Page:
Dispatches from a comic book binge

There are 6 days of class left in the school year, and it is pretty safe to say that I have checked out at this point. I guess that this had to come at some point. The sad fact is that I have been so busy taking this semester week by week that I never realized how close to the end I was. Now that I realize this, I can’t think about anything else. On another (possibly related) note, I have been spending ungodly amounts of time in the Comic Book Reading Room (MILL). I have recently finished three titanic titles, giants in their field. I figured that I would write this in the style of a New Yorker film review, in light of Anthony Lane’s thinly veiled contempt for the form.



Curiously, I first encountered Neil Gaiman not through the comics for which he is rightly famous, but through his recent novel, American Gods. I didn’t think much of the book at the time, but now that I have read his masterpiece, The Sandman, I still don’t think that the book worked but I understand his perspective, and now just wish that it had been a graphic novel instead of a conventional one.
The Sandman is a story of Morpheus, or Dream, one of the eight endless beings that are an unchanging part of the universe of living beings. The first issue shows his capture and imprisonment by an English occult society. He stays trapped for 60 years. During this time, the Dreaming (the dream kingdom that all dreams are both a part and a reflection of) begins to crumble without its king, the source of its power. The full 75 issue run is a chronicle of Dream’s reconstruction of his kingdom and later, the consequences of the changes that result from his absence.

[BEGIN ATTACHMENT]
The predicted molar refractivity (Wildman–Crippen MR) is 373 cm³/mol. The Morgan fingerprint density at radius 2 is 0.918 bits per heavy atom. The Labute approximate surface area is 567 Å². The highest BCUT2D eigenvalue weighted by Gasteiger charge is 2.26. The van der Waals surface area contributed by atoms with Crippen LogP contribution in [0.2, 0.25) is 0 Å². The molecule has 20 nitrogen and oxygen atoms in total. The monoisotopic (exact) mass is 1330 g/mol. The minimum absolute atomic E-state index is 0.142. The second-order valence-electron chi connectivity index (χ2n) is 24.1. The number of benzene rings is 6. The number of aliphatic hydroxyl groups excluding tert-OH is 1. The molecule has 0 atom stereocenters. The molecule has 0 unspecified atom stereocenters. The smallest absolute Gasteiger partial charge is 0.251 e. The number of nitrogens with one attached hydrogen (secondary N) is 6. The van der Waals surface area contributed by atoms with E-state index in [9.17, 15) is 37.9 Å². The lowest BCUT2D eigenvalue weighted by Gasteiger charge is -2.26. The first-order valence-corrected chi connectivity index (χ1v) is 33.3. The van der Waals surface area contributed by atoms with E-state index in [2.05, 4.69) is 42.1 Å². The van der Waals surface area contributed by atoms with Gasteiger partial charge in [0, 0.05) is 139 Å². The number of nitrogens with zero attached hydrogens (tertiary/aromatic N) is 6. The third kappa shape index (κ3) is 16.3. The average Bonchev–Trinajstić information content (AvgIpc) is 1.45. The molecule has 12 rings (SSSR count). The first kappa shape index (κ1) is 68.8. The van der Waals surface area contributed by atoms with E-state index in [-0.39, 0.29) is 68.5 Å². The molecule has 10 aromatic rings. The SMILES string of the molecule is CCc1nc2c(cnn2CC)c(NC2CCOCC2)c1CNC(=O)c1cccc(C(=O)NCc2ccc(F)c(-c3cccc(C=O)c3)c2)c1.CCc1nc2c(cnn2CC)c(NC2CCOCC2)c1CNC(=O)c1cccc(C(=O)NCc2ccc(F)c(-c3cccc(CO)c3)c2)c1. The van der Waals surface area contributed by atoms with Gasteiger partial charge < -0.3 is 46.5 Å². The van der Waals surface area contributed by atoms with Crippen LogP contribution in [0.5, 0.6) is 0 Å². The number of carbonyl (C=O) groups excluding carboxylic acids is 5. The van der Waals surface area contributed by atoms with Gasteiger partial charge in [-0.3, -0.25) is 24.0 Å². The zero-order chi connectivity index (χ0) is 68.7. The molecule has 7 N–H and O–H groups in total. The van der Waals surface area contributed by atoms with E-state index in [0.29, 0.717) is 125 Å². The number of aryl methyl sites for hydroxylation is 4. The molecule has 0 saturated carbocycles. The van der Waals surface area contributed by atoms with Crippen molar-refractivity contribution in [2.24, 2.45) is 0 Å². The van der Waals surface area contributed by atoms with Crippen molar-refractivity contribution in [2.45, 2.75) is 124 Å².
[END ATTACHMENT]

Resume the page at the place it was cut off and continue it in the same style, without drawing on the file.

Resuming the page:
One of the most striking things about this massive work is its density. Every panel contains little details; every plot contains information that could become the genesis of its own story. Especially in the later story arcs, you find that the first indication of what is to come is found in the little throwaway details found in earlier stories.
This a corollary of the huge scope of the work. Incorporated at various points into the story are: Christian theology, Viking legend, Egyptian religious beliefs, horror tropes, Arabian Nights-esque fantasy, French revolutionary history and faux-African folktale. Rather than being a superficial pastiche of all these traditions and archetypes, they all seem to work together into a vision that seems to be real truth masquerading as fantasy. The many art styles of the 10 different artist that worked on this title also serve to further this idea. Rather than undermining the cohesion of the whole, these different artistic perspectives coupled with the narrative continuity provided by Neil Gaiman further the impression that these stories are timeless, not bound by culture, language, or time.
Perhaps this is the nerdiest of all statements (and the greatest compliment to the work), but in the heavy void of silence that came when I finished the final page of issue #75, I sat thinking that perhaps, in a way, it is true. There may not be a kingdom made of Dream, nor Destiny, Death, Desire, Delirium, Despair, and Destruction, but these things are all a perpetual part of our lives as humans. There may not be supernatural planes with the leftover deities of collapsed civilizations, but ideas and fears are given power by the fact that we attach meaning to them. When belief fails, thats when those symbols lose their power.